Wednesday, March 13, 2002
When Hood River Valley High School drama teacher Rachel Krummel came onstage in tears during intermission at the March 9 staging of "Bullshot Crummond," many in the audience thought for a split second that it was part of the spoof.
"I've never had to do this," Krummel said, wiping away the tears. She went on to explain that Hans Severinsen, playing the main character of Hugh "Bullshot" Crummond in the comedy, had swallowed part of his stage prop pipe, and that it was lodged in his windpipe.
Krummel offered rainchecks to the audience for the show's final run this weekend, and the obviously dejected cast came onstage for a bow.
Severinsen was taken to the hospital emergency room where he was given medication to numb his throat and make him cough.
On Monday, Krummel said Severinsen had coughed the piece out of his windpipe and then re-swallowed it.
"When he re-swallowed it, it caused damage to his throat," Krummel said. "Today, I just told him not to talk."
Severinsen apparently swallowed the piece during the play's second scene, but continued through the rest of the hour-plus long first act with no outward signs of distress.
"He just puts everything into it," Krummel said. "That's why he's so good." At intermission, Krummel decided to make the difficult call of cancelling the play because she felt it was too risky to go on.
"I have never, ever been in a situation where I've had to come out and send everyone home," Krummel said. She said the whole cast trouped down to the hospital.
"It was very noisy in there," she said.
Doctors said Severinsen should be ready for Thursday's 7:30 p.m. performance. More questionable was a performance for middle school students scheduled for Tuesday; Krummel had a microphone ready for him to use so he wouldn't have to talk loudly in order to project his voice.
Krummel said Saturday's audience was understanding.
"The response from the audience was very heartwarming," she said. "Only three people wanted their money back. Everyone else said they'd come back -- even pay again."
"Bullshot Crummond" runs Thursday, Friday and Saturday at 7:30 p.m. at the Bowe Theatre. Senior citizens are offered half-price admission on Thursday.
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Parkdale third graders sing "12 Disaster Days of Christmas"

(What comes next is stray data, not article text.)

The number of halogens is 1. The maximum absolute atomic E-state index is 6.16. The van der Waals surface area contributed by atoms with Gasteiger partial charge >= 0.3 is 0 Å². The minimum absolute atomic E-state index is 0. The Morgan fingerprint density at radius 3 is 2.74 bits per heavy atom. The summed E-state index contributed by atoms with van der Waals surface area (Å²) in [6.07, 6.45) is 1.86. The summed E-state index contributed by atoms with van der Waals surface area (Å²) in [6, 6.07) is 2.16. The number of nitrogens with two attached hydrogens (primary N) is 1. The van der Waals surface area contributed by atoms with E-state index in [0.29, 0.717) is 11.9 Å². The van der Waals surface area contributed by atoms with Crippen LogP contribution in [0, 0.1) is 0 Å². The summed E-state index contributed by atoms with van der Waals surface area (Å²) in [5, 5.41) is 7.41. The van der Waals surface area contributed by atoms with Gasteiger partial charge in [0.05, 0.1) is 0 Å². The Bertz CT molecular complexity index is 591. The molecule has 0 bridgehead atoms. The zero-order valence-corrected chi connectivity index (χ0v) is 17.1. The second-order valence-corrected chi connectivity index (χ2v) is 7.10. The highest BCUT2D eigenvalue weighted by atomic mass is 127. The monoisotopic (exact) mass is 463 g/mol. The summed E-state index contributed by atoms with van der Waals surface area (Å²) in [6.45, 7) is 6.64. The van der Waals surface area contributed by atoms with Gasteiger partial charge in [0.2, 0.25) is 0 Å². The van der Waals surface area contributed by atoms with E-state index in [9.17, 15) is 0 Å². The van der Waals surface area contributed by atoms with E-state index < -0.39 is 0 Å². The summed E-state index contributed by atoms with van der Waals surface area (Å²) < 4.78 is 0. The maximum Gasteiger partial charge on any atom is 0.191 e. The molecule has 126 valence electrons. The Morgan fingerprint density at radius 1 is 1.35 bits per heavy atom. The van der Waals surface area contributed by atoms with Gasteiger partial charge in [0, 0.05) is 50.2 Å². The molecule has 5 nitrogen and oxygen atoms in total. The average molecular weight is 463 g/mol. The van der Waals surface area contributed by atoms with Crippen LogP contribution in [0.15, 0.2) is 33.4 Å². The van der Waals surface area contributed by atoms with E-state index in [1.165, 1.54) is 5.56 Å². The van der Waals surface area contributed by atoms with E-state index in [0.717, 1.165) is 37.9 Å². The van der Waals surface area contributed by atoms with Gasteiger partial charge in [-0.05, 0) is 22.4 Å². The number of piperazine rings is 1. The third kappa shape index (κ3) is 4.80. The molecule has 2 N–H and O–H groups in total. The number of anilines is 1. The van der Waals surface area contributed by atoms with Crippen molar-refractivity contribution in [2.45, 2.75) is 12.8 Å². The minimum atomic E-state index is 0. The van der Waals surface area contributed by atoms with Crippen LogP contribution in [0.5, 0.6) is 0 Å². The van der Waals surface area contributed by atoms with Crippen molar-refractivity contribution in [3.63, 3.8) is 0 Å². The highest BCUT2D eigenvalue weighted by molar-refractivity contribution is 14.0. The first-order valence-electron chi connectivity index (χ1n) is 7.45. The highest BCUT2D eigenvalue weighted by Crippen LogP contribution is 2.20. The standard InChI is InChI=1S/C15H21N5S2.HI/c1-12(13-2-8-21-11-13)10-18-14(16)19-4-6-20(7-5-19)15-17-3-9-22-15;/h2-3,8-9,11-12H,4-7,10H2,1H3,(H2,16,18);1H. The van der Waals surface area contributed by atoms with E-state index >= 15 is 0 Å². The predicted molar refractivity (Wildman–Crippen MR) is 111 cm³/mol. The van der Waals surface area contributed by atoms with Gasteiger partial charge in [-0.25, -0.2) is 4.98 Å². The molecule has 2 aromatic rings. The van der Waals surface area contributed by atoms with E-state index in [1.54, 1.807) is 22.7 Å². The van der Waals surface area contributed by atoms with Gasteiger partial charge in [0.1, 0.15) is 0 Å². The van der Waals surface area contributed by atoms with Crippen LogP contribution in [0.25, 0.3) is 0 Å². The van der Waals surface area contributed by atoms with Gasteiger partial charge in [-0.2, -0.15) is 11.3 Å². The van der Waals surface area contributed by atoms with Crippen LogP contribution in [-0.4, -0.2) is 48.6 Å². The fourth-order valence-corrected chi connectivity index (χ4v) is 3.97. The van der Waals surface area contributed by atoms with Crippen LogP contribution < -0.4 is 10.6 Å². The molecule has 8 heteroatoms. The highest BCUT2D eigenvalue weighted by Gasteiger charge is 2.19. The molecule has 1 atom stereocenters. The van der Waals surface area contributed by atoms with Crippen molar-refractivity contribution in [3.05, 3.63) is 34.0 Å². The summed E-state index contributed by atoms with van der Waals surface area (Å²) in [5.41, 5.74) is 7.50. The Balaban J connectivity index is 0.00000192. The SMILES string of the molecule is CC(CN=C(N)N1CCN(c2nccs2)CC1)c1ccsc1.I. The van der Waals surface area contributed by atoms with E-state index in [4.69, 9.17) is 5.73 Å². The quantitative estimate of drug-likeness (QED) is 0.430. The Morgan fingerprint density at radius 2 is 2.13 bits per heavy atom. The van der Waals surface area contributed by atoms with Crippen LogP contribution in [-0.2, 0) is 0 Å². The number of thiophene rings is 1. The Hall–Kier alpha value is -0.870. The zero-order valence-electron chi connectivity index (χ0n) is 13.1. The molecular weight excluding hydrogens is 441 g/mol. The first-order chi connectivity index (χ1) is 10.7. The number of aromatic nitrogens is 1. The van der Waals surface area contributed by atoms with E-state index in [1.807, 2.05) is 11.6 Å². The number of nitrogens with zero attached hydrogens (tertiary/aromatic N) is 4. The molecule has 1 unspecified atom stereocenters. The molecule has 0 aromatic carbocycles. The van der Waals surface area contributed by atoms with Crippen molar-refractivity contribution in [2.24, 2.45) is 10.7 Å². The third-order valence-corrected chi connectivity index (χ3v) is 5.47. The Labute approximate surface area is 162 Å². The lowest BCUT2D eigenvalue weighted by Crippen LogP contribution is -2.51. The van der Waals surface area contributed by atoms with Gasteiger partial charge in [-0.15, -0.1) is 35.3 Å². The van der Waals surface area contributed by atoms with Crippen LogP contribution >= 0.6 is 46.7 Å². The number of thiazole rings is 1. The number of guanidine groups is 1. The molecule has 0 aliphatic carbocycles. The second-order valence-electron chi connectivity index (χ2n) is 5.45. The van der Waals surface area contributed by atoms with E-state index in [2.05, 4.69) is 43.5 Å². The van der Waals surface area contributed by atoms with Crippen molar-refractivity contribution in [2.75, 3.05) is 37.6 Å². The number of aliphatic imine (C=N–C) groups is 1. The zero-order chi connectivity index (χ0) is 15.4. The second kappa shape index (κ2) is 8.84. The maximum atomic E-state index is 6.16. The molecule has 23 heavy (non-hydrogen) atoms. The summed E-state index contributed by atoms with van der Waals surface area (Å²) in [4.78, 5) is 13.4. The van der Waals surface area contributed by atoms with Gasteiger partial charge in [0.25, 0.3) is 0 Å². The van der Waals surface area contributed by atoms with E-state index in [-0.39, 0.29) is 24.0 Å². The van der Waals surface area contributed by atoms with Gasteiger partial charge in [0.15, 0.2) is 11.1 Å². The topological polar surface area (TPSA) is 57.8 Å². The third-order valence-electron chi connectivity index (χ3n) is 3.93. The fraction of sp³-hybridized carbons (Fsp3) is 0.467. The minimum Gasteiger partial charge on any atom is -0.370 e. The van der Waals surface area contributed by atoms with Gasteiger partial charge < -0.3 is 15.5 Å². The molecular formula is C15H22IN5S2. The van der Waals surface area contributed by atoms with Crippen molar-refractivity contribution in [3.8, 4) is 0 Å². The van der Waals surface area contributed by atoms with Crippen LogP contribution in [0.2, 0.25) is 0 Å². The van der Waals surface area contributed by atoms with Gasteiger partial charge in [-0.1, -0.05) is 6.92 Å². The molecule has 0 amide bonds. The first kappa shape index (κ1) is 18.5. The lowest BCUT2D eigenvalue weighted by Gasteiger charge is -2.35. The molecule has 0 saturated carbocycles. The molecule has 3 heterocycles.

Welcome to your sing-able Christmas gift list. What follows is an emergency rendition of “12 Days of Christmas” – for outfitting your home or car in case of snow storm, earthquake, flood or other emergency. Read it as a simple list, or sing it to the tune of “12 Days” – you know, as in “ … and a partridge in a pear tree…” Not to make light of it, but the song is a familiar framework for a set of gift ideas that you could consider gathering together, even if the recipient already owns items such as a bunch of coats, tire chains and flashlights. Stores throughout the Gorge are stocked up on all these items. Buying all 12 days might be prohibitive, but here are three ideas for checking any of the dozen off your list (notations follow, 1-12.) The gift items needed to stay warm, dry and safe are also coded to suggest items in your abode (A) in your car (C) or both (B). 12 Gallons of Water (A) 11 Family meals (B) 10 Cans of propane (A) 9 Hygiene bags (B) 8 Packs of batteries (A) 7 Spare coats (B) 6 Bright red flares (C) 5 Cozy blankets (B) 4 Tire chains (C) 3 Flashlights (B) 2 cell phone chargers (B) 1 And a crush-proof first aid kit (B) Price ranges? Here’s a few quotes for days Three, Two, Four and Nine: n A family gift of flashlights (three will run $15-30, Hood River Supply, Tum-A-Lum) n Cell phone chargers (two will run $30-60) n Tire chains (basic set, $30, Les Schwab, returnable if unused for the winter) n Family meals ($100 or so should cover the basics for three or four reasonably well-fed days) n The home kit should be kept in a handy place near an exit, and remember that water needs to be replenished every few months. If you have a solid first aid kit already, switch out the gift idea with “and-a-sto-o-u-t- tub-for it-all …” Otherwise, it’s a case of assembling your home or car kits and making sure all members of the family know what the resources are and how to use them (ie flares and propane). Emergency situations are at worst life-threatening, at best deeply uncomfortable if you and your family are left without power for an extended period, or traveling and find yourself in a situation where you need to wait out a storm, lengthy traffic delay, or other crisis. Notes on the 12 gift ideas: 12 – Gallons of water: that’s one per person in a four-member family to last for three days, the recommended minimum to be prepared for utility outages. 11 – Easy-open packaged goods, energy bars, dried food and nuts are good things to include for nutrition. Think of what your family of four needs for three days to stay fortified and hydrated (see number 12). Can-opener also recommended 10 – If you have a propane camping stove, keep extra fuel handy. 9 – Hygiene bags: put packaged moistened towelettes, toilet paper, and plastic ties in large garbage bags (for personal sanitation) Resource list courtesy of Hood River County Emergency Management, Barbara Ayers, manager/ 541-386-1213. The county also reminds residents to Get a Kit, Make A Plan to connect your family if separated, and Stay Informed. See www.co.hood-river.or.us to opt-in for citizen alerts. Enlarge